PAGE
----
Last year, the Hof-Musici ensemble’s range of instruments was enriched with a unique instrument – an Italian chamber organ, the so-called Organo di Legno. Thanks to the generous investment of the Prague “Association for Central European Cultural Studies”, it was possible to have the instrument built by the organ builder Michal Novák and his organ building workshop Sandrik Giovannino de Provolone (www.sandrik-varhany.cz) from Chrustenice.
We are looking forward to being able to present the Organo di Legno to our audience in concerts and video recordings next year.
The instrument was modeled on the few surviving Italian instruments from the 17th century. The pipes were made exclusively of wood, and the organ does not require the electrification that is common today and is operated using a wedge bellows.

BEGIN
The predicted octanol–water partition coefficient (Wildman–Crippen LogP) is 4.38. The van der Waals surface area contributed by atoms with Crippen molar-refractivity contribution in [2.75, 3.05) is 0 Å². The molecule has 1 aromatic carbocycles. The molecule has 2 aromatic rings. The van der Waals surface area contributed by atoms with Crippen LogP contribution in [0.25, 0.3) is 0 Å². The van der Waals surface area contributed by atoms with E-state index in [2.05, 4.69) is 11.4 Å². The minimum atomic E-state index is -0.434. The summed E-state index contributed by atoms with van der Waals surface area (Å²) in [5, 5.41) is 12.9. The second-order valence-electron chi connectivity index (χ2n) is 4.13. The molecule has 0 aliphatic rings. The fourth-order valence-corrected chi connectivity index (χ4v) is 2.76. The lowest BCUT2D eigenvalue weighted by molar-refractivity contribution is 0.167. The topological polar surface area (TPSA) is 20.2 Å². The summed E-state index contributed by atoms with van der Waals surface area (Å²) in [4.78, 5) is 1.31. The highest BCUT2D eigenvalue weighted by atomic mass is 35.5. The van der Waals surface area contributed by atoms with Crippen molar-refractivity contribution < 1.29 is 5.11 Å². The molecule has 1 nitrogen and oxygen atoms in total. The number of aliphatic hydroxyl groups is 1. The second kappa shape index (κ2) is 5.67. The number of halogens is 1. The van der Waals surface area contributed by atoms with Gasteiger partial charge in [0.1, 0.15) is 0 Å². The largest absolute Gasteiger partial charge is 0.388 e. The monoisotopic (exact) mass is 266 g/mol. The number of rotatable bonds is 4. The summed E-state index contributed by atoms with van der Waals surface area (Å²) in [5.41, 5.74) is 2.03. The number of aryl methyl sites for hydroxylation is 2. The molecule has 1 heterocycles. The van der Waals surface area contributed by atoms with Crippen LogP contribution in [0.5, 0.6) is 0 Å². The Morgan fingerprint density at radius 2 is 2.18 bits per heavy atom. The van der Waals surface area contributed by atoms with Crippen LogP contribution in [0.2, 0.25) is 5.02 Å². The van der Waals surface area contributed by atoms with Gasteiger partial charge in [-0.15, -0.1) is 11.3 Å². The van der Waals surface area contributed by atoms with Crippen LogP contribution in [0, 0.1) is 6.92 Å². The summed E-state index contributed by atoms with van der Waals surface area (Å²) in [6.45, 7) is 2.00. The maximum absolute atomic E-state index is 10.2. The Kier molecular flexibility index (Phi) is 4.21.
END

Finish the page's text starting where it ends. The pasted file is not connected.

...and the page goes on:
The instrument has an 8′ register with open pipes (so-called Principale italiano) and the range C/E – c”’ (with a short bass octave), which is characteristic of Italian keyboard instruments. The instrument’s case is decorated with carvings in the style of the early 17th century; the decoratively inlaid front pipes are particularly striking.
This type of organ was very popular in Italy in the 17th century, particularly for accompanying singing voices, not only in the field of church music, but also for chamber music and opera. It is well known that Claudio Monteverdi even required two organi di legno in the score of his Orfeo.
The use of chamber organs in opera performances is also documented at the Viennese imperial court in the second half of the 17th century.
The numerous contemporary treatises describe the sound of an Organo di Legno as, among other things, soave, dolce, pietra di paragone per le buone voci, voce dolcissima per i recitativi (gentle, sweet, touchstone for the good singing voices, the sweetest sound for the recitative).